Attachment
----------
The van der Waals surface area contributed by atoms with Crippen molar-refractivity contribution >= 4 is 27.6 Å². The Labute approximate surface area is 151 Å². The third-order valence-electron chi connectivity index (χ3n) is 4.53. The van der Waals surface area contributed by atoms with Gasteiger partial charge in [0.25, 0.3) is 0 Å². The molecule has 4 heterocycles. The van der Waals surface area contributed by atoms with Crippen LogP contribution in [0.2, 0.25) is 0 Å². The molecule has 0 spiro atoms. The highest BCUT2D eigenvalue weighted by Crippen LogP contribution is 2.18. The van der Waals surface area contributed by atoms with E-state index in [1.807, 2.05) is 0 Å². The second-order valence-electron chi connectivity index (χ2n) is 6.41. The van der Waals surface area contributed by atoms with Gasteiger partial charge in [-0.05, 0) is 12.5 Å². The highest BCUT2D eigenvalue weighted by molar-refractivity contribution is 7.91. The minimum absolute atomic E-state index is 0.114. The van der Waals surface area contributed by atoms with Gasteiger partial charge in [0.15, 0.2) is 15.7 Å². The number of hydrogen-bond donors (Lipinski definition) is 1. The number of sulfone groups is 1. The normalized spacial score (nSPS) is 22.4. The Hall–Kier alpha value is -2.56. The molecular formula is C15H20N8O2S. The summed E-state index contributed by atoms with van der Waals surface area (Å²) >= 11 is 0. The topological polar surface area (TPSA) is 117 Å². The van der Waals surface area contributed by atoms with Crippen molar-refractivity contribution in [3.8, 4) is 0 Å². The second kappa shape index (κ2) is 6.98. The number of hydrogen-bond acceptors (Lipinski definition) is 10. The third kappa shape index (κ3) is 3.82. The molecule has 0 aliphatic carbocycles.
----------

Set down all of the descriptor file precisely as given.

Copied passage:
The van der Waals surface area contributed by atoms with Crippen molar-refractivity contribution >= 4 is 27.6 Å². The Labute approximate surface area is 151 Å². The third-order valence-electron chi connectivity index (χ3n) is 4.53. The van der Waals surface area contributed by atoms with Gasteiger partial charge in [0.25, 0.3) is 0 Å². The molecule has 4 heterocycles. The van der Waals surface area contributed by atoms with Crippen LogP contribution in [0.2, 0.25) is 0 Å². The molecule has 0 spiro atoms. The highest BCUT2D eigenvalue weighted by Crippen LogP contribution is 2.18. The van der Waals surface area contributed by atoms with E-state index in [1.807, 2.05) is 0 Å². The second-order valence-electron chi connectivity index (χ2n) is 6.41. The van der Waals surface area contributed by atoms with Gasteiger partial charge in [-0.05, 0) is 12.5 Å². The highest BCUT2D eigenvalue weighted by molar-refractivity contribution is 7.91. The minimum absolute atomic E-state index is 0.114. The van der Waals surface area contributed by atoms with Gasteiger partial charge in [0.15, 0.2) is 15.7 Å². The number of hydrogen-bond donors (Lipinski definition) is 1. The number of sulfone groups is 1. The normalized spacial score (nSPS) is 22.4. The Hall–Kier alpha value is -2.56. The molecular formula is C15H20N8O2S. The summed E-state index contributed by atoms with van der Waals surface area (Å²) >= 11 is 0. The topological polar surface area (TPSA) is 117 Å². The van der Waals surface area contributed by atoms with Crippen molar-refractivity contribution in [3.8, 4) is 0 Å². The second kappa shape index (κ2) is 6.98. The number of hydrogen-bond acceptors (Lipinski definition) is 10. The third kappa shape index (κ3) is 3.82. The molecule has 0 aliphatic carbocycles.